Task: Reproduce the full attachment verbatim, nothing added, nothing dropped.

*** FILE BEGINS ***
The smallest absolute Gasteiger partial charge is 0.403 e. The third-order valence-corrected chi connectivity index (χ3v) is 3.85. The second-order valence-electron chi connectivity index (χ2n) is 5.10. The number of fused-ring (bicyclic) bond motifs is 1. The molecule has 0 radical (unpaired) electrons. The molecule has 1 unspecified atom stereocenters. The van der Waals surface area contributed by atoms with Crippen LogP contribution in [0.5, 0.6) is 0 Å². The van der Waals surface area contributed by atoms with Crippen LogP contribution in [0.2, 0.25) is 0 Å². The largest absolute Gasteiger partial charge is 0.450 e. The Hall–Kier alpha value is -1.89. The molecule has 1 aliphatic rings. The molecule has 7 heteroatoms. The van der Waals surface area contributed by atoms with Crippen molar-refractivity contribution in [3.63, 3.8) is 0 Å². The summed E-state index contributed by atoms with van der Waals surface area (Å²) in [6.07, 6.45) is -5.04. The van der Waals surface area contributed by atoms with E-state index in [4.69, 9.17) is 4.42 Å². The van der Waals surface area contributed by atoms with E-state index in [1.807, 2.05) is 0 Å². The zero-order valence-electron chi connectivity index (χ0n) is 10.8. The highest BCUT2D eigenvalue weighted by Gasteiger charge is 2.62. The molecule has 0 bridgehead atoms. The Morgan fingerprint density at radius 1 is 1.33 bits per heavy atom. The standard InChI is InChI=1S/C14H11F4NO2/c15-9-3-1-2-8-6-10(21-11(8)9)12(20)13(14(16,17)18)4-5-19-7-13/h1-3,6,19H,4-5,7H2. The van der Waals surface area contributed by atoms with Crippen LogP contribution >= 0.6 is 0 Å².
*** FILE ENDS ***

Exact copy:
The smallest absolute Gasteiger partial charge is 0.403 e. The third-order valence-corrected chi connectivity index (χ3v) is 3.85. The second-order valence-electron chi connectivity index (χ2n) is 5.10. The number of fused-ring (bicyclic) bond motifs is 1. The molecule has 0 radical (unpaired) electrons. The molecule has 1 unspecified atom stereocenters. The van der Waals surface area contributed by atoms with Crippen LogP contribution in [0.5, 0.6) is 0 Å². The van der Waals surface area contributed by atoms with Crippen LogP contribution in [0.2, 0.25) is 0 Å². The largest absolute Gasteiger partial charge is 0.450 e. The Hall–Kier alpha value is -1.89. The molecule has 1 aliphatic rings. The molecule has 7 heteroatoms. The van der Waals surface area contributed by atoms with Crippen molar-refractivity contribution in [3.63, 3.8) is 0 Å². The summed E-state index contributed by atoms with van der Waals surface area (Å²) in [6.07, 6.45) is -5.04. The van der Waals surface area contributed by atoms with E-state index in [4.69, 9.17) is 4.42 Å². The van der Waals surface area contributed by atoms with E-state index in [1.807, 2.05) is 0 Å². The zero-order valence-electron chi connectivity index (χ0n) is 10.8. The highest BCUT2D eigenvalue weighted by Gasteiger charge is 2.62. The molecule has 0 bridgehead atoms. The Morgan fingerprint density at radius 1 is 1.33 bits per heavy atom. The standard InChI is InChI=1S/C14H11F4NO2/c15-9-3-1-2-8-6-10(21-11(8)9)12(20)13(14(16,17)18)4-5-19-7-13/h1-3,6,19H,4-5,7H2. The van der Waals surface area contributed by atoms with Crippen LogP contribution >= 0.6 is 0 Å².